International Research Team Says Oldest Pre-Humans Lived in the Balkans
International Research Team Says
Oldest Pre-Humans Lived
in the Balkans
Sofia, May 23 (BTA) - An international research team including scientists from Germany, Bulgaria, Greece, Canada, France and Australia said that the oldest pre-humans lived in the Balkans 7.2 million years ago. Headed by Prof. Madelaine Bohme from the Senckenberg Centre for Human Evolution and Palaeoenvironment at the University of Tubingen and Prof. Nikolai Spassov from the Bulgarian Academy of Sciences, the research team announced its findings late Monday.
On Monday, one of the most prestigeous research journals, PLOS ONE, published two articles presenting a new viewpoint about the time and the place where the pre-humans made their first evolutionary steps. One is entitled "Potential hominin affinities of Graecopithecus from the Late Miocene of Europe" and the other is "Messinian age and savannah environment of the possible hominin Graecopithecus from Europe".
The question about when the last common ancestor of man and chimpanzee - the closest present-day relative of humans - lived, is central in palaeoanthropology. The going theory is that the human-chimp split occurred 5 to 8 million years ago in Africa.
The two studies of the international research team published in PLOS ONE now outline a new scenario. This scenario is based on two fossils: a lower jaw from Greece (near Pyrgos Vasilissis south of Athens) and an upper premolar from Bulgaria (Azmaka locality near Chirpan in south-central Bulgaria). The authors show that the two fossils belong to the same species: the fossil hominid Graecopithecus freybergi, and that there is reason to believe that he was a representative of the evolutionary line leading up to man. They also reconstructed the environment in which the Graecopithecus lived.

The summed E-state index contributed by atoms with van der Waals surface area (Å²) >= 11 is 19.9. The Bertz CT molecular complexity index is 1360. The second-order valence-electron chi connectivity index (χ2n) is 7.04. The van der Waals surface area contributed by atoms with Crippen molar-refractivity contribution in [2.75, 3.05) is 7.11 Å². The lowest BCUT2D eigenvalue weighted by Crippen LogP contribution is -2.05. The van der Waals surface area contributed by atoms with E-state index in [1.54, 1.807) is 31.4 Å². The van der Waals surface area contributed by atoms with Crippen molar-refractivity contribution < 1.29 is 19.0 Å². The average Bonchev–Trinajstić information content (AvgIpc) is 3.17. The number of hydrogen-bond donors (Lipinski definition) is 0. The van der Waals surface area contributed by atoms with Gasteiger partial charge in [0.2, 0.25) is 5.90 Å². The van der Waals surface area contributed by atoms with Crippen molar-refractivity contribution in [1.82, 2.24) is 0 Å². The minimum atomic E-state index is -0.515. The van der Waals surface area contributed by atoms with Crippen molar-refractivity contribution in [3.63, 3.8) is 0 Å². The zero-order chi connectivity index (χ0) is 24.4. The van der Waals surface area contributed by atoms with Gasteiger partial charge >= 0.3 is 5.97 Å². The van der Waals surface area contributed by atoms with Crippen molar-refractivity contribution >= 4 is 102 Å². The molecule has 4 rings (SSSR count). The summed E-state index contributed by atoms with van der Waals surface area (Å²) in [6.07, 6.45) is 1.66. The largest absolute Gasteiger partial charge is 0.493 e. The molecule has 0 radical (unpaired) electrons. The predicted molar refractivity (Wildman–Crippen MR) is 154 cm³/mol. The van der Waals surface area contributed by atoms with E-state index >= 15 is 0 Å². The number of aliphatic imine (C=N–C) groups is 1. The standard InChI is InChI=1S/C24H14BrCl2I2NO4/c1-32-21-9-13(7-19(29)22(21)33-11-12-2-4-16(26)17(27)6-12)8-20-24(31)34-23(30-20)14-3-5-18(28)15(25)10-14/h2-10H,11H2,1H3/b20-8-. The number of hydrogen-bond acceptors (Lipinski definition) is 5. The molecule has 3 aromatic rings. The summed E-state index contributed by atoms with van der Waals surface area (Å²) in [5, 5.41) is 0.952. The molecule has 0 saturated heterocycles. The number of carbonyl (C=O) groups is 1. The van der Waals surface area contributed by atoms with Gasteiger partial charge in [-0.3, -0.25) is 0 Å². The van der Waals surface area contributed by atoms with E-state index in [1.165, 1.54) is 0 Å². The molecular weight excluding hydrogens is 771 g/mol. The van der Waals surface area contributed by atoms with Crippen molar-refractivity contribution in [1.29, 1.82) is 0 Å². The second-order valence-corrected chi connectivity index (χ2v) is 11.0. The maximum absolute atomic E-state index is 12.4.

At a news conference held in the Bulgarian Academy of Sciences Tuesday, Prof. Spassov said the immediate comments in the research community about the new scenario for the human-chimp split have been that it is based on sparse evidence. "I am optimistic that the scenario will gradually be embraced," he said in answer to a reporter's question. He added that the evidence they are working with is indeed sparse but there is never a lot of evidence in this field of science.
The international team will present their conclusions at a geology congress in Athens in early September.
Before that, starting in early June, they will resume excavations at Azmaka and work at Pyrgos, said Prof. Bohme who participated in the news conference by a teleconference.
Prof. Spassov added that they also intend to visit Macedonia this coming autumn and start digging at a site which is believed to date back to the same period.
It is yet to be established how the Graecopithecus moved to Africa from the Balkans. The migration was most probably prompted by climatic reasons, said Prof. Spassov. PK/LN/